June 20, 2017

Maine approves local food sovereignty

Sun Journal - With a stroke of his pen, Gov. Paul LePage last week enacted landmark legislation putting Maine in the forefront of the food sovereignty movement. LePage signed LD 725, An Act to Recognize Local Control Regarding Food Systems, Friday legitimizing the authority of towns and communities to enact ordinances regulating local food distribution free from state regulatory control. According to food sovereignty advocates, the law is the first of its kind in the country.

Sponsored by Sen. Troy Jackson, D-Allagash, LD 725 does not include food grown or processed for wholesale or retail distribution outside of the community from which it comes. Supporters of food sovereignty want local food producers to be exempt from state licensing and inspections governing the selling of food as long as the transactions are between the producers and the customers for home consumption or when the food is sold and consumed at community events such as church suppers.


Anonymous said...

Sounds like just more of those people who don't believe in the existence of TB, Salmonella, Shigella, and possibly even other things such as Vaccinations, Evolution, and our Sun centered local planetary system.

Granted, many people espouse the beneficial effects of fresh cow's milk, but the question is: Is it really worth it?

Anonymous said...


Industrial food is usually the vector for food borne illness. Small producers who sell directly to customers don't last long if their food is contaminated. Small producers have a greater incentive to make sure their products are safe, because they don't have deep pockets or legal teams to help them with recalls and PR damage control like factory farms and their processors do. Most of the food borne illness you mentioned are only a problem in large industrial farming operations. Small operations can keep a better eye on their farm and avoid many of those problems from the start. The small farmer who doesn't, will be out of business shortly.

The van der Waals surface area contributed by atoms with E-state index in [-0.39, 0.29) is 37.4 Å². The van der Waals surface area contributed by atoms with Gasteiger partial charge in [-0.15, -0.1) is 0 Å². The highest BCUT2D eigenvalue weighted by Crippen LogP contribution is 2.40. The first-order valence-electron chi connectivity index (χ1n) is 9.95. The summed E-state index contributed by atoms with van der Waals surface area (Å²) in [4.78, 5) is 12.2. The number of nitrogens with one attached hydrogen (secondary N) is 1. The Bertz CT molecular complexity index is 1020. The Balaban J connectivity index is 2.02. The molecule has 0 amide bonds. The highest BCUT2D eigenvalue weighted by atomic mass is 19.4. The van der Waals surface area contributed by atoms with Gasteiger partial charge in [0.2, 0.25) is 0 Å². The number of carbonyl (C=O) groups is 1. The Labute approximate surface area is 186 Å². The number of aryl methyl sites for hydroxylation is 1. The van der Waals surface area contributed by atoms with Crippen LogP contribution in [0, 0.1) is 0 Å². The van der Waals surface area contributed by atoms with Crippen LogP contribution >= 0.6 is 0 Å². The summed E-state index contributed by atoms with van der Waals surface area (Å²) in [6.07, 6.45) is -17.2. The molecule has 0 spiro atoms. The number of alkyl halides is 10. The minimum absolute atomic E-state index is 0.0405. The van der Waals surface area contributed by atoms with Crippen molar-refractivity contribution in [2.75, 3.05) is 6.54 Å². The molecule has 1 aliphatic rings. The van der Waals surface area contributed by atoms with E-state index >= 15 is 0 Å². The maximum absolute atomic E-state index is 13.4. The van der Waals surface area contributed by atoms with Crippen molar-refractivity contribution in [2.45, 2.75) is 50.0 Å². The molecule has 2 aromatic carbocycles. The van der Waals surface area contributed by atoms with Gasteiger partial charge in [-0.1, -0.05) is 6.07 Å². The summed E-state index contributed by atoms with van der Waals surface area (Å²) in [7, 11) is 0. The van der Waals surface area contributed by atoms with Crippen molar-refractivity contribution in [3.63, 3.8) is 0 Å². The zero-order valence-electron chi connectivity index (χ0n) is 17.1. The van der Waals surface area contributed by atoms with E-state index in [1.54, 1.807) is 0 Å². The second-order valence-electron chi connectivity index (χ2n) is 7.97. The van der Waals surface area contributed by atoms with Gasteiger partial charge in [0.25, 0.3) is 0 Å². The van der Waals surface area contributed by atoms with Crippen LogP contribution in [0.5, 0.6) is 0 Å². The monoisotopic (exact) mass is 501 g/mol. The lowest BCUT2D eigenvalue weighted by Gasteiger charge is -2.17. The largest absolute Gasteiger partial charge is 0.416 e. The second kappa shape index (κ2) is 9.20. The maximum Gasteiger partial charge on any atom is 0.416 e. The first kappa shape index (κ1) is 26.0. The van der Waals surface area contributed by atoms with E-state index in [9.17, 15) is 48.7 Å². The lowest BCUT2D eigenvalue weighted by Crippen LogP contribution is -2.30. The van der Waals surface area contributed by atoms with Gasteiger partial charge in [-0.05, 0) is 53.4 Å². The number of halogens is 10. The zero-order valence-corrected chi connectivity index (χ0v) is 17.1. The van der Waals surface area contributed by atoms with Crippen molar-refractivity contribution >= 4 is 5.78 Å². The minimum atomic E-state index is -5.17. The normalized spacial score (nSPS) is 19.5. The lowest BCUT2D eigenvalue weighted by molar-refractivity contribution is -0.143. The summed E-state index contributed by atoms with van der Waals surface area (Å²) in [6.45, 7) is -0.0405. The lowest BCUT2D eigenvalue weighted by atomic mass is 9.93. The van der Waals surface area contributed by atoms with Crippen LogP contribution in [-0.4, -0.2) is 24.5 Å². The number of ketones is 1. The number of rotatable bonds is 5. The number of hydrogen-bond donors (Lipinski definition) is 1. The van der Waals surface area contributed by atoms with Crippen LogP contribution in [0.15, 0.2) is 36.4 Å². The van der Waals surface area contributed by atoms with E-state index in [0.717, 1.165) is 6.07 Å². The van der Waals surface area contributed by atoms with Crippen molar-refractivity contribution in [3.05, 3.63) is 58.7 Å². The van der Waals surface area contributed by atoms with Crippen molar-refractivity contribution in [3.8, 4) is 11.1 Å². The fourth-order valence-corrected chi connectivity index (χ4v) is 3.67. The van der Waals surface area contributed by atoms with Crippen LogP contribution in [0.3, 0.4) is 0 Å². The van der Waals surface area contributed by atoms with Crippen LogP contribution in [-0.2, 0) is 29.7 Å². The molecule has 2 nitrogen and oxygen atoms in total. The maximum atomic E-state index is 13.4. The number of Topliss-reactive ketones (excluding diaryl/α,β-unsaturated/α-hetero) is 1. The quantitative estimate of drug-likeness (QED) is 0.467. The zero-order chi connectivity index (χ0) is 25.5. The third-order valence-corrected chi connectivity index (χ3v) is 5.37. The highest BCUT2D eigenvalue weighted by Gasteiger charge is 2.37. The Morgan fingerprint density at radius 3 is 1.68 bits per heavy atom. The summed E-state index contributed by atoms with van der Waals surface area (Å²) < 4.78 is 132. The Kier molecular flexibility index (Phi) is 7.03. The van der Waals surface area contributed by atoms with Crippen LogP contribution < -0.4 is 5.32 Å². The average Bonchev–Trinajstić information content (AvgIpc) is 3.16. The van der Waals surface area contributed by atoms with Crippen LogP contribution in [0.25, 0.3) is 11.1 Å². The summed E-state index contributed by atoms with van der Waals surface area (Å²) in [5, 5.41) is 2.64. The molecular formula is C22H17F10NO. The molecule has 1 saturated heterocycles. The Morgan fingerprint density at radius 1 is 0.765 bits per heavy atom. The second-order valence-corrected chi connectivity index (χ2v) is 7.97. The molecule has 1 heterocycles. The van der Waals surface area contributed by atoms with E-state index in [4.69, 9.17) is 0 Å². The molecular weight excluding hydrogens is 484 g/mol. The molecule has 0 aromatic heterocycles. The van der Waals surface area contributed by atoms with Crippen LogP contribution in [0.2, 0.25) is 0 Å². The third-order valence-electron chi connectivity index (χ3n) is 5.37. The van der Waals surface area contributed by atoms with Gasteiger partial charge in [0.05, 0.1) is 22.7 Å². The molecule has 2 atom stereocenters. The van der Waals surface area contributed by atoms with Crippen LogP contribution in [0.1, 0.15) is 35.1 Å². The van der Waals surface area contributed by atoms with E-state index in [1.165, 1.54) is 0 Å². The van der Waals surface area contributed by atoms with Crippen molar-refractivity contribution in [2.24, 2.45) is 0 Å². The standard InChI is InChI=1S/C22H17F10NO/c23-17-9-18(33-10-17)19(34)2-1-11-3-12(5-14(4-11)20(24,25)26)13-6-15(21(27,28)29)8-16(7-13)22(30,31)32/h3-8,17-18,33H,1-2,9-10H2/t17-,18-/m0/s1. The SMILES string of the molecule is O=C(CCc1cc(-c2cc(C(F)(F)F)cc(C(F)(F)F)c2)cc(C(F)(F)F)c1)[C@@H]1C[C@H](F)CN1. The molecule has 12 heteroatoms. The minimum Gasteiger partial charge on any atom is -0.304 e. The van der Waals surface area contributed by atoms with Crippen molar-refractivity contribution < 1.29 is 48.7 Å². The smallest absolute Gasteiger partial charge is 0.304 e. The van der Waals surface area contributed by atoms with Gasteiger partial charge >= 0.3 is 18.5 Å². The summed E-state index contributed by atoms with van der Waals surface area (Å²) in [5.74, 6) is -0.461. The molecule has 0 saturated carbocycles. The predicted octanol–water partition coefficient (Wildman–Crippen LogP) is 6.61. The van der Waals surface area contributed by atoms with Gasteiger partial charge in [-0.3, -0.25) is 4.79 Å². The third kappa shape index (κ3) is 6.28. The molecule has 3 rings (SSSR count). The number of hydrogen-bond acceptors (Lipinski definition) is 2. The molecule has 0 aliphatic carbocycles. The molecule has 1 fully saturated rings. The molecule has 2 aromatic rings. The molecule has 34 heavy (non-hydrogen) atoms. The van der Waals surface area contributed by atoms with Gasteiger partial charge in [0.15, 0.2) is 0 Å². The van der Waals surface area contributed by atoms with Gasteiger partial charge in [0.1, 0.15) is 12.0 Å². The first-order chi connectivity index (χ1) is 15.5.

If you are really interested in the topic, read Joel Salatin's book "Everything I want to do is Illegal". Salatin is an organic farmer who takes the reader through the absolute hell he has gone through trying to sell his meat in various places because of regulations that are designed to work for factory farming, but often put small farms out of business.

Yes, the benefits of raw milk are absolutely worth it. Raw milk is full of probiotics that aid in digestion and assist people with compromised gut flora in healing their gut and repopulating the intestines with beneficial probiotics. Many people who are lactose intolerant can drink raw milk, but not pasteurized milk.

Pasteurization was developed because in the 1850 and 60s as many urban dairies, then called Swill Dairies were placed next to breweries so the cows could eat the spent grain from the brewing. Cattle did not evolve to eat grain, they evolved to eat grass. The cows in those Swill Dairies were only eating grain, which makes them ill, and they were getting grain that had been denuded of nutrition, and some of the Swill Dairies fed their cows chalk to make the milk look white. The milk that came from the sick Swill Dairy cows had all sorts of food borne illness to transmit in their milk. After a few scandals during the era, pasteurizing milk became the answer for governments wanting to be sure the milk was disease free. They didn't do much about improving the conditions the cows lived in, they just heated the inferior milk and called it "safe". Government regulations still favor these sorts of solutions, which is why the US food system doesn't protect people like it should.

Anonymous said...

Please read FDA information: